Taxman’s persistent raid on landlords continues




We take a look at some of the key property tax changes taking effect from 6 April 2020.

If this blog raises questions and you’d like to hear how we can help you with any of your property tax issues, we would welcome your contact on either or 01482 888820



Capital Gains Tax – 30 Day Payment and Reporting Deadline


The reporting and payment of capital gains tax on residential properties changes fundamentally. From 6 April onwards a brand new tax return needs to be filed, and the CGT must be paid, both within 30 days of completion.


Taxpayers will have just a few weeks in which to calculate the gain, whereas previously they would have had at least 10 months to do this. Late returns will attract penalties and late payments will generate interest. Those with sales likely to complete after 5 April are advised to get in touch with their accountants well before the sale takes place so information can be collated in advance.


This doesn’t affect properties fully covered by main residence relief. These sales still don’t generate any capital gains tax and a tax return is not required.


The rationale behind these changes is simply that the treasury want the tax collected sooner.



Key Property Capital Gains Tax Reliefs Reduced or Removed


For those currently entitled to partial main residence relief (where the property has been main residence for part, but not all of, the ownership period) sales from 6 April are likely to generate higher capital gains tax bills than previously. The ‘bonus’ notional entitlement period has been cut in half, plus the related ‘lettings relief’ which can reduce the tax bill further if conditions are met, is being effectively abolished.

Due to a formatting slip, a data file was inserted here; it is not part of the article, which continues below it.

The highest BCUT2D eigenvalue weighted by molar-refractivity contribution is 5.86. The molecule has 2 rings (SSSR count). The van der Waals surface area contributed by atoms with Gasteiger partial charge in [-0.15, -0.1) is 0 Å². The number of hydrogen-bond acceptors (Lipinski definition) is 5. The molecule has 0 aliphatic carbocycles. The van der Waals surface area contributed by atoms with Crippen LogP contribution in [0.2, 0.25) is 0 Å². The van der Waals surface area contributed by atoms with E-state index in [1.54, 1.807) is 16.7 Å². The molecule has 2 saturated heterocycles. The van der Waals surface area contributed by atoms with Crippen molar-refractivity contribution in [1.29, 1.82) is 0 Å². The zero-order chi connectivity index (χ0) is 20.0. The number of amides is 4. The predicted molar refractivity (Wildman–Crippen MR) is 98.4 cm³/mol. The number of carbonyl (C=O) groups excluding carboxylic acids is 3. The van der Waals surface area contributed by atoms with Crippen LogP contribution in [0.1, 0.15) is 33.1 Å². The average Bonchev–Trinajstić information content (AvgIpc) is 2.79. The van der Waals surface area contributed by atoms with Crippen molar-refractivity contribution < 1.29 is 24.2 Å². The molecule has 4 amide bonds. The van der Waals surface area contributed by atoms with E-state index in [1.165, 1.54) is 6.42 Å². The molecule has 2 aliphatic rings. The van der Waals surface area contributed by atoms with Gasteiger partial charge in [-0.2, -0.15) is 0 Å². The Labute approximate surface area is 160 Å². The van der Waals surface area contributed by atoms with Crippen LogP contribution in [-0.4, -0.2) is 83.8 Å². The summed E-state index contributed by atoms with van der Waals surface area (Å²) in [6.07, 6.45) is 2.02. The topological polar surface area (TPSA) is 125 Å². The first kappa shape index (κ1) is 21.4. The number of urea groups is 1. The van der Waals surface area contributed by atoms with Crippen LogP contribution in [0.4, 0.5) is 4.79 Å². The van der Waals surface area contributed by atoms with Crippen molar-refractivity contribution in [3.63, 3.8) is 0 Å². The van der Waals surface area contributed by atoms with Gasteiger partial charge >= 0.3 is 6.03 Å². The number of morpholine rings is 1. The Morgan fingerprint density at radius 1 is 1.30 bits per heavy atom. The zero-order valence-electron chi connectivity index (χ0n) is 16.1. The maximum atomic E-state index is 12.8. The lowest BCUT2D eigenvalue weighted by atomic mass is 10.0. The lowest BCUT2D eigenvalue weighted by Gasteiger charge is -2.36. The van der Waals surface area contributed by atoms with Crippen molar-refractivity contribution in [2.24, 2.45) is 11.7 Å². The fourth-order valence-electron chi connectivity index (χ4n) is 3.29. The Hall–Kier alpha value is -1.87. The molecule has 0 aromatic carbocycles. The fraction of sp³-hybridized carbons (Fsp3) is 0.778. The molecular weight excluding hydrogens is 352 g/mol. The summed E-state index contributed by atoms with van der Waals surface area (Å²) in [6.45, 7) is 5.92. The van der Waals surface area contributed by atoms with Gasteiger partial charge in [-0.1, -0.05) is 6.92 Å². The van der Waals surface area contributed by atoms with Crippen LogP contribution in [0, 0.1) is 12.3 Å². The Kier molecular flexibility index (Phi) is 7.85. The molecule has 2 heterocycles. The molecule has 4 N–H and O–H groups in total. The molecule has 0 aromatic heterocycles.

Loan Interest Relief Transition Period Ends


From 6 April onwards loan interest is no longer deductible when calculating rental profits. Instead, a fixed 20% tax credit is available. Most basic rate taxpayers will be unaffected, but those paying at higher rates (or those close to higher rate thresholds) will see their income tax bills increase. These rules were being gently phased in over the last few tax years but will be fully implemented from 6 April onwards.





These changes to property tax form part of a sustained attack on landlords’ pockets through new legislation. They come in addition to previous changes to SDLT (effective since April 2016) which made the acquisition of second or subsequent properties more expensive because of the additional 3% SDLT surcharge levied on purchases.


As a whole, the outlook of these tax changes is perhaps a little gloomy for property investors.


However, another rule change which has been gradually implemented but reaches conclusion in April is the increase to the Residential Nil Rate Band, which rises to £175,000. This now means that, if the circumstances fit, a couple can potentially have coverage of up to £1m worth of assets within their Nil Rate Bands, before Inheritance Tax kicks in.


So, while some property investors will be paying more tax on the acquisition, rental, and sale of properties, conversely some will have less Inheritance Tax exposure.


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